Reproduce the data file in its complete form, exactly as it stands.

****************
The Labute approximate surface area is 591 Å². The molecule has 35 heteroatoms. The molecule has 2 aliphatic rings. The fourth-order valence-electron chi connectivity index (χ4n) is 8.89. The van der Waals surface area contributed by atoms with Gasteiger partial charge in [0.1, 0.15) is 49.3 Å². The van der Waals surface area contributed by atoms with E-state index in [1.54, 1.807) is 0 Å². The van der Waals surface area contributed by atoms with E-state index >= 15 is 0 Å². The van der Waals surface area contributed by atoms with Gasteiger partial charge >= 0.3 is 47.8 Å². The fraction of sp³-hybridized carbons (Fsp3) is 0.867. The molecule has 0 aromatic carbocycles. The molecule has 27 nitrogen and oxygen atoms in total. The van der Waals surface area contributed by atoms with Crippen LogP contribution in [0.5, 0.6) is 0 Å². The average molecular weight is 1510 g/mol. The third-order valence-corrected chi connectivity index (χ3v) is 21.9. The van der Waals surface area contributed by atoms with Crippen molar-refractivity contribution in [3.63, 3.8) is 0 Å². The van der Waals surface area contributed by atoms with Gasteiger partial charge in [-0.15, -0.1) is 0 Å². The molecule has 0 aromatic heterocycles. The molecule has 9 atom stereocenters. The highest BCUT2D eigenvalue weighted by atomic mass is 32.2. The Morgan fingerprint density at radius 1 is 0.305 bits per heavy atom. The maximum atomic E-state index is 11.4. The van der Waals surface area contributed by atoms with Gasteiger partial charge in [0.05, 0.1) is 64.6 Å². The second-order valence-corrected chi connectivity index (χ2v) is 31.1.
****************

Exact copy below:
The Labute approximate surface area is 591 Å². The molecule has 35 heteroatoms. The molecule has 2 aliphatic rings. The fourth-order valence-electron chi connectivity index (χ4n) is 8.89. The van der Waals surface area contributed by atoms with Gasteiger partial charge in [0.1, 0.15) is 49.3 Å². The van der Waals surface area contributed by atoms with E-state index in [1.54, 1.807) is 0 Å². The van der Waals surface area contributed by atoms with E-state index >= 15 is 0 Å². The van der Waals surface area contributed by atoms with Gasteiger partial charge >= 0.3 is 47.8 Å². The fraction of sp³-hybridized carbons (Fsp3) is 0.867. The molecule has 0 aromatic carbocycles. The molecule has 27 nitrogen and oxygen atoms in total. The van der Waals surface area contributed by atoms with Crippen LogP contribution in [0.5, 0.6) is 0 Å². The average molecular weight is 1510 g/mol. The third-order valence-corrected chi connectivity index (χ3v) is 21.9. The van der Waals surface area contributed by atoms with Crippen molar-refractivity contribution in [3.63, 3.8) is 0 Å². The van der Waals surface area contributed by atoms with Gasteiger partial charge in [-0.15, -0.1) is 0 Å². The molecule has 0 aromatic heterocycles. The molecule has 9 atom stereocenters. The highest BCUT2D eigenvalue weighted by atomic mass is 32.2. The Morgan fingerprint density at radius 1 is 0.305 bits per heavy atom. The maximum atomic E-state index is 11.4. The van der Waals surface area contributed by atoms with Gasteiger partial charge in [0.05, 0.1) is 64.6 Å². The second-order valence-corrected chi connectivity index (χ2v) is 31.1.